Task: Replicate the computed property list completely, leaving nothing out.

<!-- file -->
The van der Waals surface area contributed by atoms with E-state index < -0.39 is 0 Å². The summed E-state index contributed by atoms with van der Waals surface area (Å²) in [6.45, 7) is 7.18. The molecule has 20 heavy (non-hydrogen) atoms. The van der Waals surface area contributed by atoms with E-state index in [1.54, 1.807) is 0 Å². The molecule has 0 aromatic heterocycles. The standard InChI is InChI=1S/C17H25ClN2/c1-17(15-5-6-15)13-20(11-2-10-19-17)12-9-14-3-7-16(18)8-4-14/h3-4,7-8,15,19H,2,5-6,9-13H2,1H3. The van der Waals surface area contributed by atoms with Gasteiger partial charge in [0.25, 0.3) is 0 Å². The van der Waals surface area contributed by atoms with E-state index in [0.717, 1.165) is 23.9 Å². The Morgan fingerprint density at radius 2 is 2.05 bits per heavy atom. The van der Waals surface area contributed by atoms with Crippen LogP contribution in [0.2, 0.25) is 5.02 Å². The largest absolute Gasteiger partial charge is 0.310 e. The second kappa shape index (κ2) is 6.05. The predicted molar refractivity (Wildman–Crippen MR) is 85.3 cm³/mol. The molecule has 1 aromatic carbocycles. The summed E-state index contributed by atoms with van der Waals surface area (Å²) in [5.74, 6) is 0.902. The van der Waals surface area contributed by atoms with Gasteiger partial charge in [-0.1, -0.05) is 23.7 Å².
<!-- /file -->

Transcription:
The van der Waals surface area contributed by atoms with E-state index < -0.39 is 0 Å². The summed E-state index contributed by atoms with van der Waals surface area (Å²) in [6.45, 7) is 7.18. The molecule has 20 heavy (non-hydrogen) atoms. The van der Waals surface area contributed by atoms with E-state index in [1.54, 1.807) is 0 Å². The molecule has 0 aromatic heterocycles. The standard InChI is InChI=1S/C17H25ClN2/c1-17(15-5-6-15)13-20(11-2-10-19-17)12-9-14-3-7-16(18)8-4-14/h3-4,7-8,15,19H,2,5-6,9-13H2,1H3. The van der Waals surface area contributed by atoms with Gasteiger partial charge in [0.25, 0.3) is 0 Å². The van der Waals surface area contributed by atoms with E-state index in [0.717, 1.165) is 23.9 Å². The Morgan fingerprint density at radius 2 is 2.05 bits per heavy atom. The van der Waals surface area contributed by atoms with Crippen LogP contribution in [0.2, 0.25) is 5.02 Å². The largest absolute Gasteiger partial charge is 0.310 e. The second kappa shape index (κ2) is 6.05. The predicted molar refractivity (Wildman–Crippen MR) is 85.3 cm³/mol. The molecule has 1 aromatic carbocycles. The summed E-state index contributed by atoms with van der Waals surface area (Å²) in [5.74, 6) is 0.902. The van der Waals surface area contributed by atoms with Gasteiger partial charge in [-0.1, -0.05) is 23.7 Å².